Charges dropped in $17m forgery trial
An immigration adviser was acquitted yesterday of conspiracy to forge documents after a star witness in a $17 million British passport scam admitted giving false information on the witness stand.
After a 30-minute break in proceedings at Eastern Court, prosecutor Jackson Poon offered no further evidence against Tony Man Fong-hang, 54. Earlier, Mr Poon had said he would call 10 more witnesses.
Magistrate John Brennan indicated he would not accept former British consultant Paul Samrai's testimony, saying 'he had lied in court'.
Mr Man wept as he walked from court. He did not apply for costs and refused to comment after his acquittal.
Gary Plowman QC, defending, had tried on Monday to obtain a halt to the proceedings due to the absence of 'highly relevant' material relating to Mr Samrai's credibility.
The information included statements by Mr Samrai to the British police on an unrelated case. British authorities had refused to release the statements on the basis of 'public interest of immunity'.
The court had heard Mr Samrai say the case involved prominent figures in British society.
Mr Samrai said that before he arrived in Hong Kong he had introduced four clients involved in that case to an immigration consultant, whose name was given only as Mr Brickley.
One client was a Thai woman working for a member of the House of Lords and trying to have her visa extended. Mr Brickley's alleged deception case has yet to be tried in England. Mr Samrai had assisted in the investigation.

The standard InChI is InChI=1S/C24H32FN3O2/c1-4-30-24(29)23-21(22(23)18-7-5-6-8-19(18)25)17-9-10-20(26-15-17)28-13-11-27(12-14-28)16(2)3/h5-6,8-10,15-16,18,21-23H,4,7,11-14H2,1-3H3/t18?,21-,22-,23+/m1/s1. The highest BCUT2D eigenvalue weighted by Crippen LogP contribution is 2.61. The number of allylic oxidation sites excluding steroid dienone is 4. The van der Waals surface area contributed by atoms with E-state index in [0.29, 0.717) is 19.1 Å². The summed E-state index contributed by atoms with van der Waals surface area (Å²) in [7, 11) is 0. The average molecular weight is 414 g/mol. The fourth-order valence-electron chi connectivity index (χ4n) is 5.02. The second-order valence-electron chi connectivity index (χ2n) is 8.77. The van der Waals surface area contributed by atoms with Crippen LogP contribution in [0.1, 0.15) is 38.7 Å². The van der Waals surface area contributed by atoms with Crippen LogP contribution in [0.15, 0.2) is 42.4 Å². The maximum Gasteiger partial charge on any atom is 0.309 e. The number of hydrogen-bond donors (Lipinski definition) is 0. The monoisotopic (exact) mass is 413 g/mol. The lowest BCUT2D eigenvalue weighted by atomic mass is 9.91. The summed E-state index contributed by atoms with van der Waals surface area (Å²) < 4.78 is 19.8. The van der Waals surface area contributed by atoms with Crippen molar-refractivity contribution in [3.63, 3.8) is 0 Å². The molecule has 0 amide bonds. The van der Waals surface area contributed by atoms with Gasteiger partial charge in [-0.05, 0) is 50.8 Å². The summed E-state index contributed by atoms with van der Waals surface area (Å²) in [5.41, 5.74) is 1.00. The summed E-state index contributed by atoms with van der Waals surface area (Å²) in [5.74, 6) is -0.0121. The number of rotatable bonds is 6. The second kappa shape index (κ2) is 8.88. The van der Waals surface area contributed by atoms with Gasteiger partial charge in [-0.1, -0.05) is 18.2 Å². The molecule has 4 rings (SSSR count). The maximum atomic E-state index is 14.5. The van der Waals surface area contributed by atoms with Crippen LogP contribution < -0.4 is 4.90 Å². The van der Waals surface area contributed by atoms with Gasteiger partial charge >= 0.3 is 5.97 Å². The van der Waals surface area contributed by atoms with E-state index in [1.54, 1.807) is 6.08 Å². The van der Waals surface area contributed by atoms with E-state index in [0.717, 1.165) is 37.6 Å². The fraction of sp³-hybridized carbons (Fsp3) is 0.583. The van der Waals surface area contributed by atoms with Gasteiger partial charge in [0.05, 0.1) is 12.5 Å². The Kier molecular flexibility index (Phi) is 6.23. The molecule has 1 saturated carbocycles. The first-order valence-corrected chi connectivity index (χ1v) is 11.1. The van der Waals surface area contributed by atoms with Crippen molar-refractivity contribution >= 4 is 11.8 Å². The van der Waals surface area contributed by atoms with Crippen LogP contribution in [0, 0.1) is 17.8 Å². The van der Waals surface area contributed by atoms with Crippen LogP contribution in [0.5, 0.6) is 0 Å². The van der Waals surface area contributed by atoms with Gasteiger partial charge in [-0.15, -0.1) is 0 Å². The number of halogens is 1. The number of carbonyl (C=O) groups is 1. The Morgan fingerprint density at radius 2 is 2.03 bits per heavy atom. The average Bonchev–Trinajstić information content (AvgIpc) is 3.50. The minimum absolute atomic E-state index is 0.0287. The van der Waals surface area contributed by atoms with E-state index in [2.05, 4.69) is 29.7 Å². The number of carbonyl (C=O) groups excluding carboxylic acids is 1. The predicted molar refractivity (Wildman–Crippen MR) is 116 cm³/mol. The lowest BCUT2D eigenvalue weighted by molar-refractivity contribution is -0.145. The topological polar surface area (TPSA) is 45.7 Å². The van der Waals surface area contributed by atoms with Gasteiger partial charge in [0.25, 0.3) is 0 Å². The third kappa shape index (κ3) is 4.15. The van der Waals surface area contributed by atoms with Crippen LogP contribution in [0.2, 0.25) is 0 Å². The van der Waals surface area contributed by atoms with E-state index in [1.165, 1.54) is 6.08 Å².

Yesterday, when freeing Mr Man 'in the interests of justice and the public purse', Mr Brennan said Mr Samrai had also lied to the Southwark Crown Court, England, two years ago.
Mr Samrai had been sentenced to three years' jail in November 1994 by the British court after admitting his part in a forgery plot relating to the consultancy company he was involved in with Mr Man and two others - Opportunities UK. He is now on parole.
In the British case as well as in Mr Man's trial, Mr Samrai said he resorted to forgery in January 1991 under pressure from Mr Man.
But he contradicted his testimony during cross examination.
Correspondence between Mr Samrai, his London office and the Home Office, which had been seized by the Commercial Crime Bureau in 1992, showed he started committing forgery to support clients' right of abode applications in July 1990.
Opportunities UK had only been operating for a month by that time.
'Your evidence-in-chief to the effect that the defendant pressurised you to forgery must be untrue,' Mr Plowman said.
'Yes,' the witness replied.
Mr Samrai was granted immunity from prosecution to give 'full and true' evidence to Eastern Court.
But outside court yesterday, Mr Poon said it was unlikely Mr Samrai's immunity would be revoked or that he would be charged with perjury.
He said there was no proof of Mr Samrai 'mixing-up some dates deliberately'.